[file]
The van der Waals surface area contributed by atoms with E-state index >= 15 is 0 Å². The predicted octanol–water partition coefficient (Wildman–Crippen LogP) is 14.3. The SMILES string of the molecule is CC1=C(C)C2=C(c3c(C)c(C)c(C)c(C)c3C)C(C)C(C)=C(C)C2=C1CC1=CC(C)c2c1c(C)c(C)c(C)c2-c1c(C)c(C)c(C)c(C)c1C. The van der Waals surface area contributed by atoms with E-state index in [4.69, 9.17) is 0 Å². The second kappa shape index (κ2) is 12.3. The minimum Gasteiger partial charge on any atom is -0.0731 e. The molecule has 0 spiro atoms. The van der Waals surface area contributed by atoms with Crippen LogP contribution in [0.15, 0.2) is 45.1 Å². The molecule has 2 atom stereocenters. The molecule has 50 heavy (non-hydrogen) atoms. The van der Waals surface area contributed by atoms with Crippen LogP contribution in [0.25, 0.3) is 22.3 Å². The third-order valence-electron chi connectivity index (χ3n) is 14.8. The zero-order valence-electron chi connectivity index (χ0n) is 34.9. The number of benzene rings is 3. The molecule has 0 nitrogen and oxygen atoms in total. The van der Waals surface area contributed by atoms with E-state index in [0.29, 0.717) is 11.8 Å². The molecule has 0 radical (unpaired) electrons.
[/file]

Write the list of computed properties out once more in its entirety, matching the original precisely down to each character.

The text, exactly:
The van der Waals surface area contributed by atoms with E-state index >= 15 is 0 Å². The predicted octanol–water partition coefficient (Wildman–Crippen LogP) is 14.3. The SMILES string of the molecule is CC1=C(C)C2=C(c3c(C)c(C)c(C)c(C)c3C)C(C)C(C)=C(C)C2=C1CC1=CC(C)c2c1c(C)c(C)c(C)c2-c1c(C)c(C)c(C)c(C)c1C. The van der Waals surface area contributed by atoms with E-state index in [4.69, 9.17) is 0 Å². The second kappa shape index (κ2) is 12.3. The minimum Gasteiger partial charge on any atom is -0.0731 e. The molecule has 0 spiro atoms. The van der Waals surface area contributed by atoms with Crippen LogP contribution in [0.15, 0.2) is 45.1 Å². The molecule has 2 atom stereocenters. The molecule has 50 heavy (non-hydrogen) atoms. The van der Waals surface area contributed by atoms with Crippen LogP contribution in [0.25, 0.3) is 22.3 Å². The third-order valence-electron chi connectivity index (χ3n) is 14.8. The zero-order valence-electron chi connectivity index (χ0n) is 34.9. The number of benzene rings is 3. The molecule has 0 nitrogen and oxygen atoms in total. The van der Waals surface area contributed by atoms with E-state index in [0.29, 0.717) is 11.8 Å². The molecule has 0 radical (unpaired) electrons.